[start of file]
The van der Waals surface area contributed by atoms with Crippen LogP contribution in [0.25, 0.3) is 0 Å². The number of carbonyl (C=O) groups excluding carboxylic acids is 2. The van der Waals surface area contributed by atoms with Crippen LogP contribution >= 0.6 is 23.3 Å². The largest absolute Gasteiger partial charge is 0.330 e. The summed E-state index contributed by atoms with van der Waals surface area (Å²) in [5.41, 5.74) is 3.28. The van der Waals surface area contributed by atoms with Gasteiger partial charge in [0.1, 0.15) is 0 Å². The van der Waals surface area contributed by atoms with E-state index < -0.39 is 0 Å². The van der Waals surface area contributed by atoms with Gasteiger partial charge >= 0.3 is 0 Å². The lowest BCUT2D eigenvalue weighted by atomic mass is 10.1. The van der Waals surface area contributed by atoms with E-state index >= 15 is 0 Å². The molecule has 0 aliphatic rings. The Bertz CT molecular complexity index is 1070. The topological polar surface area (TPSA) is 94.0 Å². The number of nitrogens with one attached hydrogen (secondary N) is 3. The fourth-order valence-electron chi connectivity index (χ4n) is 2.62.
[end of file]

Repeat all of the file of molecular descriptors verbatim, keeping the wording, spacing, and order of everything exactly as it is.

The van der Waals surface area contributed by atoms with Crippen LogP contribution in [0.25, 0.3) is 0 Å². The number of carbonyl (C=O) groups excluding carboxylic acids is 2. The van der Waals surface area contributed by atoms with Crippen LogP contribution >= 0.6 is 23.3 Å². The largest absolute Gasteiger partial charge is 0.330 e. The summed E-state index contributed by atoms with van der Waals surface area (Å²) in [5.41, 5.74) is 3.28. The van der Waals surface area contributed by atoms with Gasteiger partial charge in [0.1, 0.15) is 0 Å². The van der Waals surface area contributed by atoms with E-state index < -0.39 is 0 Å². The van der Waals surface area contributed by atoms with Gasteiger partial charge >= 0.3 is 0 Å². The lowest BCUT2D eigenvalue weighted by atomic mass is 10.1. The van der Waals surface area contributed by atoms with E-state index >= 15 is 0 Å². The molecule has 0 aliphatic rings. The Bertz CT molecular complexity index is 1070. The topological polar surface area (TPSA) is 94.0 Å². The number of nitrogens with one attached hydrogen (secondary N) is 3. The fourth-order valence-electron chi connectivity index (χ4n) is 2.62.